enhancing engagement and minimizing FOMO for the leading platform in live streaming





the goal

Designing a mobile app feature that strengthens off-stream engagement for an industry-leading live streaming platform.

Twitch is a live video streaming service and platform owned and operated by a subsidiary of, that offers a variety of creative content. Founded in 2011, the service’s purpose is to bring people together to build communities and live interaction to create entertainment together in real-time. Twitch’s native features allow anyone to create their own live streams/channels and communities to naturally build around people who appreciate the content.

As of February 2020, the platform has grown to
3 million monthly broadcasters and 15 million daily active users.

Virtual interactions and online community-spaces have been growing as tech continues to assert its influence within all our lives, but may have never been so important until a time like the COVID-19 pandemic where the world had to collectively stay at home and lose much of our contact with the outside world for an unknown amount of time. This change has affected the ways in which individuals and groups had to interact and pushed it further into the digital space.

When adding the live, real-time element to the streaming and chatting experience, Twitch offers an edgy authenticity, a je ne sais quoi-- to an otherwise familiar virtual, social experience.

Currently, streamers/channels utilize third-party platforms and social tools to communicate with their viewers outside of live streaming hours-- the most frequently used being Twitter and Discord. Although both parties have seemed to have acclimated to using external methods, it made me wonder....

What challenges do viewers and streamers experience when communicating and interacting off-stream?


first, let's get to know the landscape + challenges

I started off by conducting 4 research methods to help get a thorough understanding of the problem space surrounding the platform; these methodologies included a comparative and SWOT analysis, general market research, contextual inquiry, and user interviews.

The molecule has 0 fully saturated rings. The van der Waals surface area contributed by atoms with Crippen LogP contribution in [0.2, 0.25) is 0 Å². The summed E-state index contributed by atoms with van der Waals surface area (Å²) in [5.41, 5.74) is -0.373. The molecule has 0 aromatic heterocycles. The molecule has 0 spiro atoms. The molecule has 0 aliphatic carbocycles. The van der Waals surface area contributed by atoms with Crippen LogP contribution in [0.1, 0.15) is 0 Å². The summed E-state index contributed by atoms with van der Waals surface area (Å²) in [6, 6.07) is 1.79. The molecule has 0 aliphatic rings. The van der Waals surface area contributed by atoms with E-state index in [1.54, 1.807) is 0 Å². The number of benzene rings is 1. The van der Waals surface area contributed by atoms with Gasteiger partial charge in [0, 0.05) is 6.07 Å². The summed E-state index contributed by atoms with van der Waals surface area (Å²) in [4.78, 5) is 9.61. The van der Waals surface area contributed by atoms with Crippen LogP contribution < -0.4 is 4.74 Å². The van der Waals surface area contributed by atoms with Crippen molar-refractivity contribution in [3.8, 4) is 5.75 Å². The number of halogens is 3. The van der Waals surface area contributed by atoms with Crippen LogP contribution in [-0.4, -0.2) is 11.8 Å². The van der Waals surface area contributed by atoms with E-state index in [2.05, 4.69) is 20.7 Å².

My comparative and SWOT analysis served as the foundation early on by providing me clarity on Twitch’s landscape and building more context when conducting contextual inquiry and user interviews.

In 2020, the hours of live streams watched grew 99% YoY across all live streaming platforms.

Twitch alone saw 1.7 billion hours of content watched in November 2020.
Twitch's user groups are expanding.

Although Twitch’s main focus includes live video game streaming and broadcasts of esports competitions, the platform’s community and user groups are consistently growing beyond gaming; some popular content-types include music broadcasts and “IRL” (“in real life”) or “Just Chatting” streams.
Twitter and Discord are the top social media platforms used by the Twitch community.

Both social media platforms are used by streamers and their audiences to keep the engagement continuing outside of live streams.

Due to time constraints, I was able to rapidly recruit 3 user participants; 2 for solely user interviews and 1 for both an in-person contextual inquiry and in-person interview. All 3 participants are Twitch users and use the platform at least 2-4 times a week-- I also decided to focus on the audience/viewer end due to having access to them much easier than streamers. Through the interviews and inquiry, I discovered an interesting pattern surrounding engagement in and outside the platform between streamers and their audiences: